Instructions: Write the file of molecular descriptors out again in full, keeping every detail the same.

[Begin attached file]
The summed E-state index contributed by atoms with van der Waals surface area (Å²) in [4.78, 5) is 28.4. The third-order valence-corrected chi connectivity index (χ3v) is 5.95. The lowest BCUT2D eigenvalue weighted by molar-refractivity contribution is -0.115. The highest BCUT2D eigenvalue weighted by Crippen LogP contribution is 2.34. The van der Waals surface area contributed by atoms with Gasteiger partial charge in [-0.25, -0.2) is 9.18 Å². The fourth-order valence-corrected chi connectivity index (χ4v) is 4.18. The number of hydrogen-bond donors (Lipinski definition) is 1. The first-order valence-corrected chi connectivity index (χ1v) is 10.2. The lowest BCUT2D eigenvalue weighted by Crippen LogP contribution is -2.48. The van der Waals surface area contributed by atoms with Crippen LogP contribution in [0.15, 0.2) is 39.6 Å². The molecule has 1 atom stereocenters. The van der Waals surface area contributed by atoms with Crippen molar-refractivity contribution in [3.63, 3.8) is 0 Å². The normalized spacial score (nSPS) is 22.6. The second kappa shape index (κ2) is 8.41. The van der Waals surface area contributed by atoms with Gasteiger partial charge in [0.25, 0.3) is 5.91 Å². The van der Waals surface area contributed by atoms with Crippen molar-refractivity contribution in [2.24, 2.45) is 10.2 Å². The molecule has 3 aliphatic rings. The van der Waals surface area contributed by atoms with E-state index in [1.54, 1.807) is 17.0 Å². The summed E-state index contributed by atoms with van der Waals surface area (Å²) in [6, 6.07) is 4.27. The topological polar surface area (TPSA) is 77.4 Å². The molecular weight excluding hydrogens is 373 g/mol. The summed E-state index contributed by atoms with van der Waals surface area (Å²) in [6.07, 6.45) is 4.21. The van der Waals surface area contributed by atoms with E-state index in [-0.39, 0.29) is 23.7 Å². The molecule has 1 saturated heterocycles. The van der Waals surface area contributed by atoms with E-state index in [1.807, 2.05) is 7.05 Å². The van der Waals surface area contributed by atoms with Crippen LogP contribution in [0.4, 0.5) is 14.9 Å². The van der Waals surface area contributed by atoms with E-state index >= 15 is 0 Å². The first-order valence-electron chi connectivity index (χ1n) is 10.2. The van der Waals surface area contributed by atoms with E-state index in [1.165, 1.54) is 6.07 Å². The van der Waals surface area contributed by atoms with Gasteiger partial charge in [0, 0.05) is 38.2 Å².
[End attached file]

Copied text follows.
The summed E-state index contributed by atoms with van der Waals surface area (Å²) in [4.78, 5) is 28.4. The third-order valence-corrected chi connectivity index (χ3v) is 5.95. The lowest BCUT2D eigenvalue weighted by molar-refractivity contribution is -0.115. The highest BCUT2D eigenvalue weighted by Crippen LogP contribution is 2.34. The van der Waals surface area contributed by atoms with Gasteiger partial charge in [-0.25, -0.2) is 9.18 Å². The fourth-order valence-corrected chi connectivity index (χ4v) is 4.18. The number of hydrogen-bond donors (Lipinski definition) is 1. The first-order valence-corrected chi connectivity index (χ1v) is 10.2. The lowest BCUT2D eigenvalue weighted by Crippen LogP contribution is -2.48. The van der Waals surface area contributed by atoms with Crippen LogP contribution in [0.15, 0.2) is 39.6 Å². The molecule has 1 atom stereocenters. The van der Waals surface area contributed by atoms with Crippen molar-refractivity contribution in [3.63, 3.8) is 0 Å². The normalized spacial score (nSPS) is 22.6. The second kappa shape index (κ2) is 8.41. The van der Waals surface area contributed by atoms with Gasteiger partial charge in [0.25, 0.3) is 5.91 Å². The van der Waals surface area contributed by atoms with Crippen molar-refractivity contribution in [2.24, 2.45) is 10.2 Å². The molecule has 3 aliphatic rings. The van der Waals surface area contributed by atoms with E-state index in [1.54, 1.807) is 17.0 Å². The summed E-state index contributed by atoms with van der Waals surface area (Å²) in [6, 6.07) is 4.27. The topological polar surface area (TPSA) is 77.4 Å². The molecular weight excluding hydrogens is 373 g/mol. The summed E-state index contributed by atoms with van der Waals surface area (Å²) in [6.07, 6.45) is 4.21. The van der Waals surface area contributed by atoms with E-state index in [-0.39, 0.29) is 23.7 Å². The molecule has 1 saturated heterocycles. The van der Waals surface area contributed by atoms with E-state index in [1.807, 2.05) is 7.05 Å². The van der Waals surface area contributed by atoms with Crippen LogP contribution in [0.4, 0.5) is 14.9 Å². The van der Waals surface area contributed by atoms with E-state index >= 15 is 0 Å². The first-order valence-electron chi connectivity index (χ1n) is 10.2. The van der Waals surface area contributed by atoms with E-state index in [1.165, 1.54) is 6.07 Å². The van der Waals surface area contributed by atoms with Gasteiger partial charge in [0, 0.05) is 38.2 Å².